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Melt Tires, Not Pistons!
Air Fuel Ratio: It Matters
Air fuel ratio (AFR) might not be a very glamorous topic when it comes to performance but it’s quite useful to have a good understanding of the subject when it comes to both power and efficiency. After all, un-burnt gas out the tailpipe doesn’t do much good for us either. So this week let’s look at AFR and what it’s all about!
Rich vs. Lean
To start we should understand that there is an ideal mix of gasoline and air that is desirable for the most complete combustion. This ideal mixture is referred to as the stoichiometric ratio and for typical gasoline engines it is calculated at 14.67 or rounded to 14.7 parts of air to 1 part of fuel as measure by weight. This ratio provides the most efficient combustion with the least pollutants. An air fuel ratio above 14.7 is considered as a lean mixture while any AFR below that is considered a rich mixture. Now with that said the stoichiometric mix of air/fuel has changed some over the years partly due to the addition of ethanol into the fuel and partly due to additives that are added to the fuel. This puts the ideal AFR closer to 15.2 parts of air to 1 part of fuel. That’s right, the engine can actually use less fuel at idle and light throttle cruise than it used to, due to these additions in the pump gas we typically see here in the states. This is, in part, how we are able to squeeze out increase MPG via ECU tuning. There’s a bit more to it than that but it’s a considerable contributor to the more efficient combustion we are able to achieve through tuning. It’s not surprising either when you consider that the ECU for your car may be operating on calibrations that were intended for gasoline types that existed 10+ years ago.
What about performance?
The ideal AFR for performance is 13.2 as this mixture ratio creates the fastest flame front once the air/fuel mixture is ignited in the cylinder. The faster the flame front travels, the faster the cylinder pressure is built up, which means we can more precisely time the ignition event to allow the peak cylinder pressure to act upon the piston top at the exact right moment and with the most optimal pressure transient. All that geek speak to say, faster flame fronts are better for engine power development. Now with that said what about engine heat? Particularly with respect to the pistons… after all they are just aluminum and with combustion temps reaching over 1600F and aluminum melting as early as 1200F how do we keep the pistons from melting?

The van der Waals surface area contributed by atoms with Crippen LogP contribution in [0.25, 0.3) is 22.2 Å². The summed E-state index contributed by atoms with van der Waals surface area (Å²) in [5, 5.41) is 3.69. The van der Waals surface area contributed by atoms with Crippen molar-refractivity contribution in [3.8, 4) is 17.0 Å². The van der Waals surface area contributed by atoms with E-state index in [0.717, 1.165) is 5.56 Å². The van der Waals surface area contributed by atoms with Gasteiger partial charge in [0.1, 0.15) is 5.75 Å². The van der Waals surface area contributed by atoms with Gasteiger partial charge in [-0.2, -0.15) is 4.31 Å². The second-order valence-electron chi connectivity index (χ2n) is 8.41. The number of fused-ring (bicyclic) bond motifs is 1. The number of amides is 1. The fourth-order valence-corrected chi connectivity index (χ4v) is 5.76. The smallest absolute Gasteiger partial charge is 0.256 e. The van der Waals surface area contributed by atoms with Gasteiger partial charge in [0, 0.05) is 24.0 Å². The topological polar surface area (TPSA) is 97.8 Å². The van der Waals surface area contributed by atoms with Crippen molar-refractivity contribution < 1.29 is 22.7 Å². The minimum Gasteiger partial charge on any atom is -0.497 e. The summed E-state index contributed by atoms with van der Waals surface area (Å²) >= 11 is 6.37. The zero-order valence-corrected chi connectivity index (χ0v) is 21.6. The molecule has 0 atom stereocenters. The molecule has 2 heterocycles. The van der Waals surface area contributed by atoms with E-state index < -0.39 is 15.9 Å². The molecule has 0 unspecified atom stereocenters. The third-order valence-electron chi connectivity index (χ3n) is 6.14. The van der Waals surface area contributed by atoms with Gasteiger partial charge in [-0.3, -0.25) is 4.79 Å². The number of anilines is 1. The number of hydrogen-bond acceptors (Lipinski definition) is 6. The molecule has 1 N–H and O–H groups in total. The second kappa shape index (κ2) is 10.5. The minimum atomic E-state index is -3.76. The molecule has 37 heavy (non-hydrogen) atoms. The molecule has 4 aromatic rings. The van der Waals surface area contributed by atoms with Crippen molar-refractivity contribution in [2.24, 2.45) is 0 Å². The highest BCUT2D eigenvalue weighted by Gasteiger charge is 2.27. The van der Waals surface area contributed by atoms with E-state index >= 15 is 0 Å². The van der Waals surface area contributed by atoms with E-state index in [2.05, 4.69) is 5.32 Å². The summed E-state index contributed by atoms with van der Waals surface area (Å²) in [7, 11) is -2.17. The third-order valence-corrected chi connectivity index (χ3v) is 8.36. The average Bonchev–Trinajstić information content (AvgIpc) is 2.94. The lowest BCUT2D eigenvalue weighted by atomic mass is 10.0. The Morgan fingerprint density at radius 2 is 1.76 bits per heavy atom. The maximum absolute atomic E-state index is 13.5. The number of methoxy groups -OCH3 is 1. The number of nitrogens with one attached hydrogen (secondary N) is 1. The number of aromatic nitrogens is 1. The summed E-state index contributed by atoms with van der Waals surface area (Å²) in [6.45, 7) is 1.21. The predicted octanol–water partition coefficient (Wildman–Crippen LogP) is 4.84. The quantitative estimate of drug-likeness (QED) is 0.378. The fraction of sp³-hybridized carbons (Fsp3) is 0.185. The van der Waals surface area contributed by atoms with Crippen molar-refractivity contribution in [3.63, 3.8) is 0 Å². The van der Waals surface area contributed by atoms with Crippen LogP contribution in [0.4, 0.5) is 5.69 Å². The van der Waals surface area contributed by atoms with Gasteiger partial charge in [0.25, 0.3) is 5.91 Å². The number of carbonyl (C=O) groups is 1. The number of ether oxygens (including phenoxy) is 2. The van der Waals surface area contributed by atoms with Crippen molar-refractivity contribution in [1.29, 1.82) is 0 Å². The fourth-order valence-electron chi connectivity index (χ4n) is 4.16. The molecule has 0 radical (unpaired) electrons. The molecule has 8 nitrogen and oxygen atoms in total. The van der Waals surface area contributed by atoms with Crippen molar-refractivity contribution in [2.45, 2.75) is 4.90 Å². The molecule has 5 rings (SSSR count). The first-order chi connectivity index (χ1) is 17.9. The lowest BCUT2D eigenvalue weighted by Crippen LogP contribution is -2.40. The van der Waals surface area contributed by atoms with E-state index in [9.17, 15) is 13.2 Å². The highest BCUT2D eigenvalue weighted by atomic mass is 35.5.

Keeping it cool
Combustion temperature alone is not a direct indication of piston temperature. The cooling properties of richer air fuel ratios along with piston oil coolers reduce piston and cylinder wall temperatures substantially. While 13.2 AFR is the ideal ratio for power it is not uncommon at all to see AFR’s go as rich as 11.4 to add additional fuel that will change state from liquid to gas once it comes into contact with the cylinders and pistons. That state change absorbs heat energy as the fuel boils off. This is known in the tuning world as “lambda protection” and it is done for the sole purpose of keeping the engine cylinders, combustion chamber, and pistons from overheating. There is no one ideal AFR for all engine configurations. Each engine can take a differing amount of heat as compared to the next engine so developing an intimate knowledge of each engine within a vehicle line is important so as to fully understand the limits and balance of AFR as it relates to both power and efficiency. Some engines can take higher temps for longer periods, other cannot. This balance is what good tuners strive to understand and master.
AFR and the dyno
Chassis dyno testing is a popular way to test the power output of a given engine and power train, however dyno AFR measurements need some interpreting to be fully aware of what the data means. One undesirable characteristic of many chassis dyno testing facilities is the insufficient airflow over the front of the vehicle to adequately cool the intercooler and radiator. This can cause the ECU to enrich the fuel mixture to reduce combustion temperatures as the charge air temperature has risen as a result of this insufficient cooling. Additionally since the AFR readings are typically taken after the catalytic convertor, the remaining oxygen content in the exhaust is reduced which can in turn cause the reading to show richer than the actual ratio. Since 1999 Volvo models have been equipped with a factory wide band AFR front oxygen sensor so proper datalogging though the OBDII port is possible and provides the most accurate data.
As a side note it’s interesting that the factory fueling maps as early as 1990 would drive AFR targets as rich as 10.7 if necessary to protect the engine against both high combustion temps and to help ward of detonation which can be very damaging to the engine and also happen to be triggered by higher combustion temperatures. For many late model cars that remains still although it is not as consistent model to model as it used to be. Each engine configuration has its own particular requirements and considerations and as engine technology increases, more precise calibrations make each car a unique case in and of itself.
Robert Lucky Arnold
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